MRI hippocampal measurement doesn't predict cognitive decline

By Rosemary Frei, contributing writer

April 26, 2010 -- Using MRI to measure hippocampal volume is not a good method for predicting subsequent cognitive decline in older adults from the general community, according to a study presented at the American Academy of Neurology (AAN) annual meeting in Toronto earlier this month.

A team led by Owen Carmichael, Ph.D., sought to determine whether previous findings regarding cognitive decline and MRI brain measurements in studies of homogeneous populations hold true in a heterogeneous sample that more closely resembles communities across the U.S.

Most of the earlier studies showed that hippocampal volume predicts subsequent cognitive decline -- that is, those with a smaller hippocampus are more likely to experience cognitive deficits as time passes.

"But in other studies, the vast majority of subjects are well-educated Caucasians," Carmichael told "We wanted a cohort that could be generalized to the population at large."

Carmichael and co-investigators from the University of California, Davis (UCD) Alzheimer's Disease Center and the Department of Veterans Affairs Northern California Health Care System are following 307 older adults in this ongoing study. Sixty-eight percent of participants were recruited via cold calling in the Davis area, and the others agreed to join the study after seeking a clinical evaluation at the center.

The study cohort includes 129 Caucasians, 99 African-Americans, and 79 Hispanics. The average age at recruitment was 75.9 years, and the participants had a mean 12.6 years of education.

The investigators used the Spanish and English Neuropsychological Assessment Scales for the cognitive assessment. Each subject was tested at least twice, over an average of 2.9 years. All study participants also had a set of baseline 1.5-tesla MR scans an average of 3.2 months after their baseline cognitive assessment. These comprised a T1-weighted fast spoiled gradient-recalled (FSPGR) image for determining the volume of the hippocampus and cranial vault as well as overall brain volume; and an axial-oblique 2D fluid-attenuated inversion recovery (FLAIR) fast spin-echo scan to determine volume of white-matter hyperintensities (WMH).

The baseline results showed that hippocampal, total brain, and WMH volume were all strongly associated with episodic memory -- that is, the larger the volume, the more robust the subject's memory at baseline. There was a similar association between total-brain and WMH volumes and executive function, and total-brain and hippocampal volumes and semantic memory.

However, the investigators also found that there were no associations with baseline hippocampal volume and subsequent changes in episodic memory, executive function, or semantic memory. In contrast, they did find that higher baseline total-brain volumes were associated with slower subsequent declines in episodic memory, and higher baseline WMH volumes were associated with more rapid deterioration in executive function and semantic memory.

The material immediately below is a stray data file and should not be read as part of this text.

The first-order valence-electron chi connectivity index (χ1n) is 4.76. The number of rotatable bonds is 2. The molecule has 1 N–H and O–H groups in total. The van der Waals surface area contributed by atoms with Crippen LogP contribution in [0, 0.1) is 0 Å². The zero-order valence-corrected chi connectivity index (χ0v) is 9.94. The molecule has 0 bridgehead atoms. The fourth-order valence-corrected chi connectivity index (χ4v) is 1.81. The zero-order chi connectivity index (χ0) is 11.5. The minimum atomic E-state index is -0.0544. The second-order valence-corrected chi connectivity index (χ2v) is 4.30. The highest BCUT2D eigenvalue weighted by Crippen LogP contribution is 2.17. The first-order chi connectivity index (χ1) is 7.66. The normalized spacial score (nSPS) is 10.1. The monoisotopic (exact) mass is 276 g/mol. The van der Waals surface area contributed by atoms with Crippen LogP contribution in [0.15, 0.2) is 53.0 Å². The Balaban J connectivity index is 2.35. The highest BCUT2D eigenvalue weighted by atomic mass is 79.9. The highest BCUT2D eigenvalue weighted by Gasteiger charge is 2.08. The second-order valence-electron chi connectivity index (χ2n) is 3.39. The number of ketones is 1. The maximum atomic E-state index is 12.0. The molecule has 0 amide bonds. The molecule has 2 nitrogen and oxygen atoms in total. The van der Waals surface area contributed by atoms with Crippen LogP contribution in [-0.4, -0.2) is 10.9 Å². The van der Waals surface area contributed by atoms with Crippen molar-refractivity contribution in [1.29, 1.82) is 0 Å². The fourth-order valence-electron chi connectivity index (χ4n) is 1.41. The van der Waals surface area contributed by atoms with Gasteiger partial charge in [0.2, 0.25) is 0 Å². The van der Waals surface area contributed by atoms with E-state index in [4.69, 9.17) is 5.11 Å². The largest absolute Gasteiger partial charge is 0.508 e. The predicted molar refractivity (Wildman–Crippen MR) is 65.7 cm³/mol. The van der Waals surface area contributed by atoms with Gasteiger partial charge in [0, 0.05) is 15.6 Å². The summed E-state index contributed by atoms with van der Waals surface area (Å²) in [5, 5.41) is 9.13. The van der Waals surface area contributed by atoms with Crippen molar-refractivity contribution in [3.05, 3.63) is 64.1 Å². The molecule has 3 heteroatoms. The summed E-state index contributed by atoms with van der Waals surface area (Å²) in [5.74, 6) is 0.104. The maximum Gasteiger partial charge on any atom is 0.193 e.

These results all remained constant after the researchers controlled for the presence of infarcts on MRI and for community versus clinic recruitment. Clinical diagnosis -- that is, normal cognition, mild cognitive impairment, or dementia -- and age also did not alter these patterns, although they did attenuate them. Furthermore, the results also indicated that ethnicity, gender, and education were related to baseline cognition, and ethnicity was related to the subsequent rate of cognitive change.

"The crux of the issue is that based on earlier studies, radiologists can have a good handle on what to look for -- in terms of the relationship between brain MRI parameters and subsequent trajectories of cognitive decline -- in Caucasians who are highly educated and have a high socioeconomic status," concluded Carmichael. "But with respect to the patients that are present in most communities across this country, those relationships are not that clear or well understood."

By Rosemary Frei contributing writer
April 26, 2010

MR scans may detect signs of early dementia in elderly, April 14, 2010

Hypertension linked to white-matter disease progression: study, January 8, 2010

DTI beats standard MRI in predicting early memory loss, study shows, January 6, 2010

1.5T MRI with continuous ASL may detect early Alzheimer's, December 12, 2009

ASL-MRI identifies mild cases of Alzheimer's in elderly patients, November 10, 2009

Copyright © 2010


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